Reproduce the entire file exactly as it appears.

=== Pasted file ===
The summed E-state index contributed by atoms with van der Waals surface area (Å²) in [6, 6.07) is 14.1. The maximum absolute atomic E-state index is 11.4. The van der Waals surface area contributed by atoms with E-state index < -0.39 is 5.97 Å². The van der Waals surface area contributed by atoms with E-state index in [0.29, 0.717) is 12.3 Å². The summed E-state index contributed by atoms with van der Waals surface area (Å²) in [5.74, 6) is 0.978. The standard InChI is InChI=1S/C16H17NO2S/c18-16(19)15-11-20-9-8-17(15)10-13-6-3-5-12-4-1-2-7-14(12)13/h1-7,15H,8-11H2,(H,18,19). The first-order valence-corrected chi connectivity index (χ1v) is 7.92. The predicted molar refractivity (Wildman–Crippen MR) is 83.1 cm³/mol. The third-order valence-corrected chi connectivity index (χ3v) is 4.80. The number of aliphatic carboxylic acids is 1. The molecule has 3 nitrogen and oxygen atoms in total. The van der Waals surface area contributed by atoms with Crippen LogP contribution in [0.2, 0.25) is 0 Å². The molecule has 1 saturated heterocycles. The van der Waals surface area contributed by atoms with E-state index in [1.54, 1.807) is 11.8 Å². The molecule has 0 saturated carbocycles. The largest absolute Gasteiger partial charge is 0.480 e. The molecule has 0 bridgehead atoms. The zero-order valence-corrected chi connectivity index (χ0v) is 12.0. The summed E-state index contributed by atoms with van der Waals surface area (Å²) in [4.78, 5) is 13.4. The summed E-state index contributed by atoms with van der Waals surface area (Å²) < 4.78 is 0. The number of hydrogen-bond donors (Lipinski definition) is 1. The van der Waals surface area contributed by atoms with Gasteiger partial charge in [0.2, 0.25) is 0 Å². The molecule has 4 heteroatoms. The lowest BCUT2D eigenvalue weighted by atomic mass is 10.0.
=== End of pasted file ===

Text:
The summed E-state index contributed by atoms with van der Waals surface area (Å²) in [6, 6.07) is 14.1. The maximum absolute atomic E-state index is 11.4. The van der Waals surface area contributed by atoms with E-state index < -0.39 is 5.97 Å². The van der Waals surface area contributed by atoms with E-state index in [0.29, 0.717) is 12.3 Å². The summed E-state index contributed by atoms with van der Waals surface area (Å²) in [5.74, 6) is 0.978. The standard InChI is InChI=1S/C16H17NO2S/c18-16(19)15-11-20-9-8-17(15)10-13-6-3-5-12-4-1-2-7-14(12)13/h1-7,15H,8-11H2,(H,18,19). The first-order valence-corrected chi connectivity index (χ1v) is 7.92. The predicted molar refractivity (Wildman–Crippen MR) is 83.1 cm³/mol. The third-order valence-corrected chi connectivity index (χ3v) is 4.80. The number of aliphatic carboxylic acids is 1. The molecule has 3 nitrogen and oxygen atoms in total. The van der Waals surface area contributed by atoms with Crippen LogP contribution in [0.2, 0.25) is 0 Å². The molecule has 1 saturated heterocycles. The van der Waals surface area contributed by atoms with E-state index in [1.54, 1.807) is 11.8 Å². The molecule has 0 saturated carbocycles. The largest absolute Gasteiger partial charge is 0.480 e. The molecule has 0 bridgehead atoms. The zero-order valence-corrected chi connectivity index (χ0v) is 12.0. The summed E-state index contributed by atoms with van der Waals surface area (Å²) in [4.78, 5) is 13.4. The summed E-state index contributed by atoms with van der Waals surface area (Å²) < 4.78 is 0. The number of hydrogen-bond donors (Lipinski definition) is 1. The van der Waals surface area contributed by atoms with Gasteiger partial charge in [0.2, 0.25) is 0 Å². The molecule has 4 heteroatoms. The lowest BCUT2D eigenvalue weighted by atomic mass is 10.0.